These are all (I hope) of the books mentioned on the air during Coffee Table this morning. For Christmas gifts for friends and family, as follows: Tom likes Alcohol Can be a Gas by David Blume. Amy likes The Absolutely True Diary of a Part-Time Indian by Sherman Alexie. Samantha loves her new cookbook, Fish…
Read more Coffee Table Books for December 14
Who, let's face it, had to put up with an awful lot from Zeus.
I don't know what I was looking for when I stumbled across mention of the Hera series, but I googled it and wound up on this page on Library Thing.
One of the books on the list was Cecelia Holland's Great Maria, a book set in southern Italy in the 1100's. Maria is the daughter of a robber baron who is married off to the strongest and most ambitious of her father's knights, and the next fifteen years are adventurous indeed. I read this novel when it first came out in 1974, and I remember how struck I was by Maria's strength, determination and independence, all conveyed without any sense of anachronism. Maria is a heroine, but she is definitely of her own time and place. And she sure isn't someone anybody, including her husband, wants to cross.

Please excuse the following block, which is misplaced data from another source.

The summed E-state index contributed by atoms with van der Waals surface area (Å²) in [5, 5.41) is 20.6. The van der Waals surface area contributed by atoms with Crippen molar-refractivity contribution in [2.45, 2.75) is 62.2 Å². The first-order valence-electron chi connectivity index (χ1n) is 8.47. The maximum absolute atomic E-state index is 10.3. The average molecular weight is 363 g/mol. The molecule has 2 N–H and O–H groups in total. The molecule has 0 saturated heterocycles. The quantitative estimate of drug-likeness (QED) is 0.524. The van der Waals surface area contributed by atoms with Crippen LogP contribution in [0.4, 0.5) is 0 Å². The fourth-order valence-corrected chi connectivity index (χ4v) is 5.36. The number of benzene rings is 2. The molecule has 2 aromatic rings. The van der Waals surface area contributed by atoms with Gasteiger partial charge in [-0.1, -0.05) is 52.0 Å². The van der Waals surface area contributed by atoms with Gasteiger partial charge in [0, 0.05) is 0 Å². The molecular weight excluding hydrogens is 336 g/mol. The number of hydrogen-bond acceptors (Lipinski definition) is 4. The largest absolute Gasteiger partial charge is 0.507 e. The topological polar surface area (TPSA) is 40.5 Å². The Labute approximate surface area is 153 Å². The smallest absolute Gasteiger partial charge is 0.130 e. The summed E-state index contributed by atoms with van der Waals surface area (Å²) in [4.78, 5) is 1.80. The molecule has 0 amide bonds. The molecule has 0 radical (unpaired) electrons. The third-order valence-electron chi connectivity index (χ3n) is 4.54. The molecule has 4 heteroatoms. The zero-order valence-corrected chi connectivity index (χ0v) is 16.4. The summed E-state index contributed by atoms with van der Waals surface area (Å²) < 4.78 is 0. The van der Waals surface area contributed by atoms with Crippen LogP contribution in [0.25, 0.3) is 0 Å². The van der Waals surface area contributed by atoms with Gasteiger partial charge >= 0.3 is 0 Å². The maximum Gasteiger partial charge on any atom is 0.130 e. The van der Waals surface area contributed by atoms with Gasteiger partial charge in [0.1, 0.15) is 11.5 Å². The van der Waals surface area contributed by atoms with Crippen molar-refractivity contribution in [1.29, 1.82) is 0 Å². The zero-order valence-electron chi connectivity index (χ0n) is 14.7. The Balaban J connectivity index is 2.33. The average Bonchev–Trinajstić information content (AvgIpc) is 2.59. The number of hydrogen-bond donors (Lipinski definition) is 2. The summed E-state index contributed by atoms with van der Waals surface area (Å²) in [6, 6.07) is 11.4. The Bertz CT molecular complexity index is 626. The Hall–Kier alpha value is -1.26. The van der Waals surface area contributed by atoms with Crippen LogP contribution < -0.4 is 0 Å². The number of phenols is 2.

I decided it was time to read it again, and went to Amazon, where, lo and behold, I noticed that Soho Press had published a series called "the Hera Series." The other books are also historical novels about women written by women, like Gillian Bradshaw's Beacon at Alexandria, about Charis who escapes an unwelcome marriage to Roman emperor Festinus to disguise herself as a eunuch and study medicine in Egypt, and Nancy Zaroulis' Call the Darkness Light, about a minister's daughter in 19th century New England.
Since discovering the existence of the Hera series, I have reread Great Maria and it's even better than I remember it. I think I'll give the other titles a try.
# Permanent link to In Homage to Hera